Sunday, September 29, 2013


Busking Saturday morning at the downtown Farmers’ Market, I knew it was autumn.  I knew it was the continuous tale of bildungsroman. Though I pulled my black woolen toque over my ears, buttoned my ankle length black split-leather coat right up to my chin, left only my fingertips sticking out my grey woolen Dickensian gloves, donned my winter-lined blue jeans, and buckled up my all-season Columbia hiking boots, I was still chilly from 9 o’clock until noon.

My neighbor vendors were wearing parkas, having their hoods covering their heads.  The one left of me had his arms folded across his chest in life-saver fashion, standing like a statue.  The pair on my right were nibbling their baking and drinking hot teas.  Across from me, another baker, was sipping bowls of hot soup which he had purchased from the young lady kitty-corner from my buskspot. The crowd was thin, my consumers few and far between.  It was too frigid for the regular Saturday market foofaraw.

Not until early afternoon did those glorious golden rays of sun brighten my guitar case.  Not until early afternoon did my chilly morning busk in the shadow transform into a warm and windless bask in the sun. My spirit lifted, I could at last look around, enjoy my many consumers marching through the market, and contemplate the art and science of my busking.  Up and until this bright and shiny moment, I was benighted miserably in my mind’s eye, about the nature of brutto tempo busking.

Fair weather buskers are faux buskersbrutto tempo buskers are real buskers.  After all these years of strumming on the sidewalks, I am still really a bel tempo busker.  (See my blog profile.)  Gradually and developmentally, I am moving from being a fair weather faux busker, to that of a brutto tempo real busker.

All buskers have their rhythms, their sacred moments, and their challenges.  A busker’s rhythm is determined according to schedule, locations, and particular talents.  Sacred moments are those peak consumer times that the sweetest rewards for those locations.  I, for example, have as my rhythm and sacred moments:  Saturday mornings I busk downtown at the local FARMERS’ MARKET; Saturday afternoons I busk at VALUE VILLAGE; Tuesday afternoons, 4:30 until 6:00, I busk at SHOPPERS on Broad; Wednesday afternoons, 4:30 until 6:00, I busk at MIKE’S INDEPENDENT on Broadway. Other days I just busk on weekday whims.  Some Friday afternoons I busk again at MIKE’S INDEPENDENT, and some Saturday noon hours I busk at ITALIAN STAR grocery.   

My particular talent is simply strumming and harping.  Rarely do I sing; rarely do I frail my banjitar; rarely do I didge.

My main challenge is the weather.  As a busker, sometimes I have to batten the hatches in the winds of summer.  As a busker, sometimes I have to button and wrap coats and scarfs in the shadows of autumn and the damp of spring.  As a busker, I always have to warm my throat and fingers in the icicle of winter.

In summer I am the quintessential guitar-guy and folk-singer busker, complete with a blues harmonica.  In autumn and spring I become the drugstore cowboy, wearing denim and leather for warmth, and donning my favorite hat, the Brixton Tiller (pictured in the header).  In winter I need a toque, a parka, ski pants, hiking boots, and mittens.  (Pray tell, what instrument can I play in such garb besides a didgeridoo?)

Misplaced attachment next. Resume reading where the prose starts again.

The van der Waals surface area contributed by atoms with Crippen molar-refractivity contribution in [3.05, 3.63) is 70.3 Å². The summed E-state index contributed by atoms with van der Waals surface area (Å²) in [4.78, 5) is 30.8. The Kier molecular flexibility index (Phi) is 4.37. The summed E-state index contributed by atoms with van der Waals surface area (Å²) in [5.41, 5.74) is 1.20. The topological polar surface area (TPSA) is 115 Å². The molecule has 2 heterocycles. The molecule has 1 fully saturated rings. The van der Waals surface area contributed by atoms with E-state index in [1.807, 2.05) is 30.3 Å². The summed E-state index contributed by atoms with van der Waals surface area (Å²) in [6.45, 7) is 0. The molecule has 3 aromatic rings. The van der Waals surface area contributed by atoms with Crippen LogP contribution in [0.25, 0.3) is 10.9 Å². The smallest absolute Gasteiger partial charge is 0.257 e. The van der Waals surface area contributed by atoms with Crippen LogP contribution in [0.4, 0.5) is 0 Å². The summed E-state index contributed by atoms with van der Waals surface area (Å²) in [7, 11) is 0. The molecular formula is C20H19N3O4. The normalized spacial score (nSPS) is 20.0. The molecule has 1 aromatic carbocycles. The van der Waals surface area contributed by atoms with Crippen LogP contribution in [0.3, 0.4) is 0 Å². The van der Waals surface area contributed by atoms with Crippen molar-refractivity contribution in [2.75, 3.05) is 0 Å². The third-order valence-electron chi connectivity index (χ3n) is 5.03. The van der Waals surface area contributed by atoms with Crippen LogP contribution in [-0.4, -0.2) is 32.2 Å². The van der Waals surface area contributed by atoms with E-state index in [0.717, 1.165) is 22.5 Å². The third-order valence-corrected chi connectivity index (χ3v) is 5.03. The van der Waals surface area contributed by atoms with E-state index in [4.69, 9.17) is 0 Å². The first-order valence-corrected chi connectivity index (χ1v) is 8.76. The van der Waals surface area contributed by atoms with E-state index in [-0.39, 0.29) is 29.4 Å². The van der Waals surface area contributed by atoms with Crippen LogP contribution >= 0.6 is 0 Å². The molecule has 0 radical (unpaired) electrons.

No matter the season, no matter weather, brutto tempo buskers are plying their chosen trade. Brutto tempo buskers have a better awareness and a deeper understanding of themselves.  Brutto tempo buskers are tough.  Brutto tempo buskers are real buskers.

Brutto tempo brings out the worst in me.  Yesterday morning at the Farmers’ Market I alluded to my benighted thinking, until the sun beams at long last, brightened my visage and my thoughts.  In the dark and chilly morning shadow, anytime I spied someone else with a guitar, I imagined that person wanting to set up alongside me, or worse yet, wanting to join me. (Both scenarios have actually happened on a few occasions, usually by buskers who are novice, or just plain stupid.)  On the front burner of my brain I rationalized why I should be elsewhere, in a gym lifting weights, at a coffee shop sipping Americano decafs, somewhere more bon vivant than being here as a bum (ouch, but that was my thinking)!

Betwixt moments then and now, from the time of that radiant noonday sun until my time at my kitchen counter (pun intended, at home counting my coin), did my thoughts toward busking become lucid and golden and positive.

  • Alex, my wine cellar-seller neighbor at the Farmers' Market, yesterday, is a Political Science major at the University of Regina.  He and I chatted most the morning on the Middle East and Al Jazeera news.
  • The Hutterite vendor, next to Alex, delivered free to me at my busk-end, a bundle of washed and cut carrots to take home.
  • And last, the anonymous vendor who complained to Ada, the Farmers' Market CEO, that he didn't like guitar music and that I ought not to be near him next market call ... that BRUTTO TEMPO BASTARD! 
From a buskologist’s point of view …

In spite of the weather, a busker’s identity need not be static.  A busker’s identity can be subjectively fluid; can be chosen to suit whatever whimsy and occasion.  We, as buskers, can always become who we want to be, while sometimes discovering in the moment, our real selves, really our bildungsroman brutto tempo selves.


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